coyotesuspect: (Default)
Title: all that's best of dark and bright
Fandom: Leverage
Summary: A brief history of Sophie Devereaux. mild Sophie/Nate
Rating: PG
Word Count: ~1200
Spoilers/Warnings: Spoilers for 2.07 "The Two Live Crew Job"

She was Alyson in Las Vegas, Veronika in Minsk, Lorelei in Hong Kong. )
coyotesuspect: (Default)
Finally watched last week's Psych and...

I also watched yesterday's Leverage, which was fun and nice and continues to make me :D. But I just realized I really want an Ocean's 11/Leverage crossover where Rusty and Sophie occasionally meet up to pull cons and drink cocktails and bemoan the clueless men in their lives (Danny Ocean and Nate Ford, respectively).


And here are some articles on language. The topic tonight was going to be torture because I am still upset about Obama continuing Bush's policy of extraordinary rendition, but I felt so happy after watching Psych, I decided to go with something lighter.

Hangman Spare That Word: The English Purge Their Language

Time Magazine, October 2008

"The available lexicon may soon get slimmer. The lexicographers behind Britain's Collins English Dictionary have decided to exuviate (shed) rarely used and archaic words as part of an abstergen"t (cleansing) process to make room for up to 2,000 new entries."
Short, interesting look at some rarely used and endangered words. I especially like "skirr" and "fubsy."

A Brief History of the F-Word
Time Magazine, April 2008

"Take away the right to say 'f___' and you take away the right to say 'f___ the government..
A short, entertaining look at one of my favorite words, with some thoughtful discussion of the First Amendment thrown in.

Excuse me, do you speak Klingon?
Salon, June 2009

"Despite being unremittingly mocked by journalists and linguists over the past 120 years, Esperanto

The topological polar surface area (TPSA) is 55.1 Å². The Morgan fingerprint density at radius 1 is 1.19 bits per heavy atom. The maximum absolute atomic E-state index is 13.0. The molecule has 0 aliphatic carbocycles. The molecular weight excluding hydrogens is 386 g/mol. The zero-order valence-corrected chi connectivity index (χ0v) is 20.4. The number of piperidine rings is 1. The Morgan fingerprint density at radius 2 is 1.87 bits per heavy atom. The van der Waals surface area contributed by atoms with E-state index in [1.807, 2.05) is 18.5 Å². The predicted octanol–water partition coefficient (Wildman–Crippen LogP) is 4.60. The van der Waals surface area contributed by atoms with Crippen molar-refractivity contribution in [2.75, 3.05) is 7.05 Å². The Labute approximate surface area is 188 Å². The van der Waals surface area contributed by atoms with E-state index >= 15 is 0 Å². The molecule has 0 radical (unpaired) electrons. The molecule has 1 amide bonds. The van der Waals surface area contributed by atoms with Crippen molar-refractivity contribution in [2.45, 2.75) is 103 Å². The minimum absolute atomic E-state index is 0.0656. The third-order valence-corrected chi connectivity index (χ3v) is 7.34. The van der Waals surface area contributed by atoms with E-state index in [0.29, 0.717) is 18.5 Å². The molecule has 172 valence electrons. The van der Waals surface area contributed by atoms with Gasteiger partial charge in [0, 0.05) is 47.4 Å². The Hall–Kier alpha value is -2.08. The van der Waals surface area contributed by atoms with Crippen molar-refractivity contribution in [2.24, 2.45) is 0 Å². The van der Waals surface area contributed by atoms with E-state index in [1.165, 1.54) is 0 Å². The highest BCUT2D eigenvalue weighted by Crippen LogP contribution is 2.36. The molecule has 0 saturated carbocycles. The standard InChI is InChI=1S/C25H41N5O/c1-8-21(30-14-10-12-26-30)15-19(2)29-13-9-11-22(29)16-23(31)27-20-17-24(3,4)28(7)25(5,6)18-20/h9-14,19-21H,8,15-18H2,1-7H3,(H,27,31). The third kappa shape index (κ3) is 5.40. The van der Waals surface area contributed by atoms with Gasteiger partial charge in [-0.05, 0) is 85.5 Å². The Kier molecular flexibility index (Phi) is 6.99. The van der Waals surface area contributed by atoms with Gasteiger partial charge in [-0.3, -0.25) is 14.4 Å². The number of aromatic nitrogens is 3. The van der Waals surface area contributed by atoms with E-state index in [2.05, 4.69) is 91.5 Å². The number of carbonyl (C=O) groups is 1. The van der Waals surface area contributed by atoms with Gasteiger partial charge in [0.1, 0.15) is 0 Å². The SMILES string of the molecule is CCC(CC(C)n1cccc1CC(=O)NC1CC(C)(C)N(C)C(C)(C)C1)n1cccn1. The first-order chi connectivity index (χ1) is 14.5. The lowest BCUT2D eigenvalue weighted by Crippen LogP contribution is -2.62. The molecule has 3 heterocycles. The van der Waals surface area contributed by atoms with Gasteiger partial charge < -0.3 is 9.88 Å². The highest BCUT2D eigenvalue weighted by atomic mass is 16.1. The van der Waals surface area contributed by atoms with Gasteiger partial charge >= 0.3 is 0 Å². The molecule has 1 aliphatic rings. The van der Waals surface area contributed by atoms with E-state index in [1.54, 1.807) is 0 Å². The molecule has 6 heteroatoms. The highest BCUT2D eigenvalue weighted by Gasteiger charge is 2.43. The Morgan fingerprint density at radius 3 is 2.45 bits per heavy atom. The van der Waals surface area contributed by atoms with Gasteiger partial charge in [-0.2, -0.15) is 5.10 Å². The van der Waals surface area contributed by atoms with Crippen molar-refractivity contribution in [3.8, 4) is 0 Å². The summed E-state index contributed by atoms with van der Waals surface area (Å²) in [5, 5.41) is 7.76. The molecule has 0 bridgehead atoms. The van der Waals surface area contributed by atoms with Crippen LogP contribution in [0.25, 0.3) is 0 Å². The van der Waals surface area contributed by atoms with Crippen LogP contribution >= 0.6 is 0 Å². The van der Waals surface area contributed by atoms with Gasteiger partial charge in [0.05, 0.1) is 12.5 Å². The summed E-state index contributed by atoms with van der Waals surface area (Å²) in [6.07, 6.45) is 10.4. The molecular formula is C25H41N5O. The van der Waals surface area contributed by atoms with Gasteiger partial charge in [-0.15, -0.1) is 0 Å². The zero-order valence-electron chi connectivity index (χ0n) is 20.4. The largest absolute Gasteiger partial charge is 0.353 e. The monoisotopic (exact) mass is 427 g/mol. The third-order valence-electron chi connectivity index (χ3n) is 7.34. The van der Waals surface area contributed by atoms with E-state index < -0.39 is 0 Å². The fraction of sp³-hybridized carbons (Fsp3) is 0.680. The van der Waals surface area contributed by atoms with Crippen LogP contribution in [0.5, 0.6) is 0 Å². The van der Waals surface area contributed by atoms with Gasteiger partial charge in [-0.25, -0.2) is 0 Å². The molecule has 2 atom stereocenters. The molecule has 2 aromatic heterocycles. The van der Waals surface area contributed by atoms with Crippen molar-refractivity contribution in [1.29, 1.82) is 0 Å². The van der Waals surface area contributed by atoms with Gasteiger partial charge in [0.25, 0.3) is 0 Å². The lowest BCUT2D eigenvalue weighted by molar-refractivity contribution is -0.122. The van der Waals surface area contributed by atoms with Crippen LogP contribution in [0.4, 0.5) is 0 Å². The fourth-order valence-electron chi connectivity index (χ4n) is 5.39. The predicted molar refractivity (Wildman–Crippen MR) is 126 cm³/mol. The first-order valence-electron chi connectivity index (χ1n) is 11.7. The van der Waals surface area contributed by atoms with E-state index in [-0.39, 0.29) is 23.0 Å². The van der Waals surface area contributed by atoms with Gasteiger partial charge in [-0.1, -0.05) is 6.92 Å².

has innumerable advantages over every other proposed universal language. You've actually heard of it, for one thing."
Technically a book review, but also a fascinating look at invented languages. Well worth the read.

Why Swearing Helps Ease Pain
Time Magazine, July 2009

"According to a new study by British researchers, saying the F word or any other commonly used expletive can work to reduce physical pain — and it seems that people may use curse words by instinct."
Weird and wonderful and a great excuse for screaming out "Fuck!" next time you stub your toe. Also, it quotes Steven Pinker, and, boy howdy, do I have a mindcrush on Stephen Pinker.

Have a good weekend y'all.

coyotesuspect: (Default)



Thoughts under cut. )


It seems like the LibDems and the Blue Dogs have reached a compromise of sorts on healthcare. It bothers me that they've dropped the public option, but this proposal still has to be melded with last month's measure that did include a public option. C'mon Rahmy, get in there and fight!

Seems to me like there's two big problems with healthcare in this country:

1) Too many people are not covered by insurance.

2) Healthcare and healthcare insurance are really freakin' expensive.


Cut for rantiness )

And here are some links to articles about healthcare by people much more intelligent and informed than I.

Disruptive Innovation, Applied to Health Care
New York Times, January 2009

"Hospitals and doctors are paid by insurers and the government for the health care equivalent of piecework: hospitals profit from full beds and doctors profit from repeat visits. There is no financial incentive to keep patients healthy."

Heading for the Emergency Room
The Economist, June 2009

"Comparisons with other rich countries and within the United States show that America’s health-care system is not only growing at an unsustainable pace, but also provides questionable value for money and dubious medical care."

Hold the Mayo
Slate, July 2009

"It has been documented time and again that private insurance is much costlier, much less efficient, and much less able to boss doctors around. Altering fee structures in any meaningful way therefore requires expanding government's role in the medical economy beyond anything contemplated in the various health reform bills."

Health Reform Can Pay for Itself
Slate, July 2009

"The Senate bill, as passed last week by the health committee, would cost about $600 billion over 10 years, according to the Congressional Budget Office's most recent calculation. The health committee proposed no offsetting taxes. But that's because the health committee can't propose any taxes: Taxation lies outside its jurisdiction. "

And if you really get on a health care binge, my delicious account is here.


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